Wednesday, February 29, 2012

Searching for Poppies

While in Coolidge, several members of our group had ideas of a day trip to do. We decided to combine them all into one loop drive. We drove over to Florence, then to Kelvin on the Florence-Kelvin "Highway" (really a dirt road), then north to Superior, then back to Coolidge through Florence Junction.

Our first side-trip was Chuck's idea. He was looking for a place to take out kayaks. This is near Cochran, probably not on any map. We found the Gila River, but didn't think it was doable.

The trees on the road leading to the river were not tall enough for cars with kayaks on top.

So on to our next goal. On the way, the cactus were gorgeous.

Bill and Lois remembered seeing these stray boulders out in the middle of nowhere on the Florence-Kelvin "Highway," and wanted to show them to us. Wow! Combined with the cactus, they were just beautiful.

We decided to have lunch here.

And look at some of the graffiti.

On the way north to Superior we went by this copper mine that is 6 miles long!

That is a huge electric shovel down there. Compare it to the size of the tiny trucks around it. (The trucks on the left are gigantic in their own right.) The shovel was powered by a VERY long extension cord.

But my goal on the trip was to find poppies. They are early this year, and I found on the internet that there was supposed to be hillsides of them just north of Superior on Silver King Mine Road.

Sure enough, you could see them for miles around!

I was very happy! (And also relieved that I didn't let the group down.)

Saturday, February 25, 2012

Pizza, an Organ, and a Casa Grande

Before leaving Mesa, AZ, 8 of us had dinner at Organ Stop Pizza, home of the largest Wurlitzer theatre organ in the world.

The organ boasts nearly 6,000 pipes, and they are powered by 4 huge turbine blowers. The place is packed every day in the snowbird season, and we had trouble finding seats.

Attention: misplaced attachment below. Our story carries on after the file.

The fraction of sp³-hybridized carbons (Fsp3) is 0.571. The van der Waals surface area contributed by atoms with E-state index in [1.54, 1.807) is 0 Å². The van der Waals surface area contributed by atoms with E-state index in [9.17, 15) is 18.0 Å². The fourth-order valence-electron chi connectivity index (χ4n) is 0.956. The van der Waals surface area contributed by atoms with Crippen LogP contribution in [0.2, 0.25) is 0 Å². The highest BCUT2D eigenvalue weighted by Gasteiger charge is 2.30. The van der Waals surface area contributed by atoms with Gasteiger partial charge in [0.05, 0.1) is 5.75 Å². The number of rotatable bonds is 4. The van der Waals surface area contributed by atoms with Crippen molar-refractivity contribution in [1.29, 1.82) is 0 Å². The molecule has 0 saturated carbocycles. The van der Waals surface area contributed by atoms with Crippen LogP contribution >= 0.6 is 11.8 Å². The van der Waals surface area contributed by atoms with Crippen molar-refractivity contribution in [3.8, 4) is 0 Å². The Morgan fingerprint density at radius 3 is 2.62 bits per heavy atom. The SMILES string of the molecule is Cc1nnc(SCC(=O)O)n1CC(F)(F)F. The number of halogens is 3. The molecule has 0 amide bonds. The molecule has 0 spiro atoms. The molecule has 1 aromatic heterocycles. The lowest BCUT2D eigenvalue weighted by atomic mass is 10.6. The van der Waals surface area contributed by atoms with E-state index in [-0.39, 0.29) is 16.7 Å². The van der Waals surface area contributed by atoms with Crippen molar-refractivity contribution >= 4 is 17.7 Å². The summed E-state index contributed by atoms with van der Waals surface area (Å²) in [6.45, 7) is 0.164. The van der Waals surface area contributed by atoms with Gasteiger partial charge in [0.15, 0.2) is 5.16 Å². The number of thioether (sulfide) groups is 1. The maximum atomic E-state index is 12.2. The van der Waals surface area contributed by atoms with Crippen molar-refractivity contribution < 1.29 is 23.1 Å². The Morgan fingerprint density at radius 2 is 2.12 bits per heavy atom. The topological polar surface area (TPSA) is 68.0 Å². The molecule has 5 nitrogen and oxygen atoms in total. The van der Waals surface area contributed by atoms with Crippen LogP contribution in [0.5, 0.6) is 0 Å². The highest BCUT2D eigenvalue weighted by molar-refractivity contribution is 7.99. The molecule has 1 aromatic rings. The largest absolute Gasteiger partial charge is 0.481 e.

These cats entertained us while we waited for our pizza. The pizza was so good I forgot to take a picture of it.

But I did get a shot of dessert!

From Mesa, I moved down to Coolidge, where a dozen WINs are having a small gathering at the Elks lodge. They have rusty stuff at the entrance! I like it already.

The lodge owns the vacant lot next door, and we settled in.

A few miles away is Casa Grande National Monument. The name, of course, comes from the highlight of the site, the Great House, built in the early 1300s.

Originally 35-feet tall, it is protected by a gigantic cover, and surrounded by remnants of other buildings.

It was built without the use of forms, using 3000 tons of Caliche Mud, made by mixing water with caliche, a concrete-like substance found a few feet under the ground.

One of their biggest problems in the preservation of the ruins is this little ground squirrel and his buddies.

Inside the Visitors Center are lots of items recovered nearby, including this gigantic pot.

Another fantastic sunset. I know this looks a lot like the one on my header - that was taken in Florence Junction, not too far from here.

Next - searching for poppies!

Tuesday, February 21, 2012

Just How Many Cameras Do I Have???

Well, I'm not telling, but these are the 4 that I use most often.

The smallest is the Canon PowerShot Elph 300 HS. "HS" stands for high-sensitivity, and improves photos taken in low light. It is a wide-angle camera and has a 5X optical zoom, with a 35mm equivalent focal length of 24-120. Since it's so small, I usually have it in my pocket for when I happen upon "blog fodder."

A little bit bigger, thicker, and heavier is the Canon PowerShot SD 4500 IS. It will still fit in my pocket, but has a 10X optical zoom, a 35mm equivalent focal length of 35-350.

The lens is a lot bigger than most of the other point-and-shoot cameras, and I think it takes some really sharp pictures, even when zoomed to 10X. This photo was taken from the top of Magic Mountain in Moorea, zooming in in the oldest church in French Polynesia.